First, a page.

His own collections mix activewear details, such as elastic cuffs, zipper details, and tech fabrics, with street influences, notably the skate culture he grew up with as a kid in Belgium. Those reference points have set him apart in the crowded New York fashion scene, and should also allow him to bring something new to Under Armour, such as chino pants in a technical stretch fabric or tyre-soled boots according to Business of Fashion.

UAS joins a rising group of fashion-focused performance labels—a market where yoga-pants pioneers Lululemon are dabbling too. The premium line reportedly won’t have the same distribution channels as the core Under Armour brand. It will be sold at select Under Armour stores in New York and Chicago, but will also get a dedicated e-commerce site and will be for sale in select department stores, though these haven’t yet been announced.

It’s not clear if the move will affect Coppens’s own line, but plenty of designers juggle multiple design jobs. We’ve reached out to the brand for comment and will update this post with any new information.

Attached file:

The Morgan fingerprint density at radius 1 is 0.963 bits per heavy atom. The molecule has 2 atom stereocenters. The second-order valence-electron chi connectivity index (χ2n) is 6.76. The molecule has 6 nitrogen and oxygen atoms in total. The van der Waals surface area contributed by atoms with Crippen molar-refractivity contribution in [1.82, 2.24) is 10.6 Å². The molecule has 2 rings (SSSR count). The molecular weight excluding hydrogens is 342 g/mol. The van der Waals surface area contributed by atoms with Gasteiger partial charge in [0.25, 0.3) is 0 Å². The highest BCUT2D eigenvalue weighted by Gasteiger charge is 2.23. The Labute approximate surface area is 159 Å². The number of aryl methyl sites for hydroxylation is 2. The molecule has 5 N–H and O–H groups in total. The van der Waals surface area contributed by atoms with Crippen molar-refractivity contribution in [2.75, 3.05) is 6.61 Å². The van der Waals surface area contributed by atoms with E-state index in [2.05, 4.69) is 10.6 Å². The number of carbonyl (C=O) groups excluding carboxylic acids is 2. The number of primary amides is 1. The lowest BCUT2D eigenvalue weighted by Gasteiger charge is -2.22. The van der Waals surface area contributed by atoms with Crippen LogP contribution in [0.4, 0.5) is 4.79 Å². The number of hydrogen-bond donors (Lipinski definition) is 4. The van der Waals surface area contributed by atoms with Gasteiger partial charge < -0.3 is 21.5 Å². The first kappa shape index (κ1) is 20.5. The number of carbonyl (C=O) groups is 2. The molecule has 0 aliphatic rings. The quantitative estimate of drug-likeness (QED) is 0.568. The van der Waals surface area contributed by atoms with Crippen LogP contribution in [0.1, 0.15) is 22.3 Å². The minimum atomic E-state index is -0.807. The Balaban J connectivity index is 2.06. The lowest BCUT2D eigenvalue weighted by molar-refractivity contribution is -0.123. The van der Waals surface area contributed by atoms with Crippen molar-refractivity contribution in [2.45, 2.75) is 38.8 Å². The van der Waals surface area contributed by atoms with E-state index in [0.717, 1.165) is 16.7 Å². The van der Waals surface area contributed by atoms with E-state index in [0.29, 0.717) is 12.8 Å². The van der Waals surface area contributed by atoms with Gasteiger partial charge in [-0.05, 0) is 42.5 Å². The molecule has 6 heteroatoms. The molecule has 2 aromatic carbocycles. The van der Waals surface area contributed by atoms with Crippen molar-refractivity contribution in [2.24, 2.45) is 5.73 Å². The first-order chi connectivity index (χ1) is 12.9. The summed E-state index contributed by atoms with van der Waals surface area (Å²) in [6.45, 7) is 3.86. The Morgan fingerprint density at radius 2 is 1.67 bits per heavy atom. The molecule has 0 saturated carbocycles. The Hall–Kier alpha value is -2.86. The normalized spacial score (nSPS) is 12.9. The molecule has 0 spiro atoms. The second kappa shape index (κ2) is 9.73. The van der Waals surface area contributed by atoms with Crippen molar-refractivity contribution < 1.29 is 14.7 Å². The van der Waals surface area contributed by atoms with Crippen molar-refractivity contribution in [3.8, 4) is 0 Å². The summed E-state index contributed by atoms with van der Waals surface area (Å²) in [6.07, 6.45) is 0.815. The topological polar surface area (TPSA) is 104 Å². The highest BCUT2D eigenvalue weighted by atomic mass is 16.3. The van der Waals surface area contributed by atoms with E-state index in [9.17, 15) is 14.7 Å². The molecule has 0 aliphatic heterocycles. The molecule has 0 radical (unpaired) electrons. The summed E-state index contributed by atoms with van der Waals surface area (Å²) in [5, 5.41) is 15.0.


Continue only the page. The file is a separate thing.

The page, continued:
The global sneaker market is one Under Armour has only just started to crack, and thanks to Stephen Curry, it’s well on its way. Critics point to a big problem with the footwear, though: It’s not cool and doesn’t look good. Coppens, who has designed sneakers before, could bring a fresh attitude if he did a line for UAS.

But in the end, any boost of cool he brings could help.

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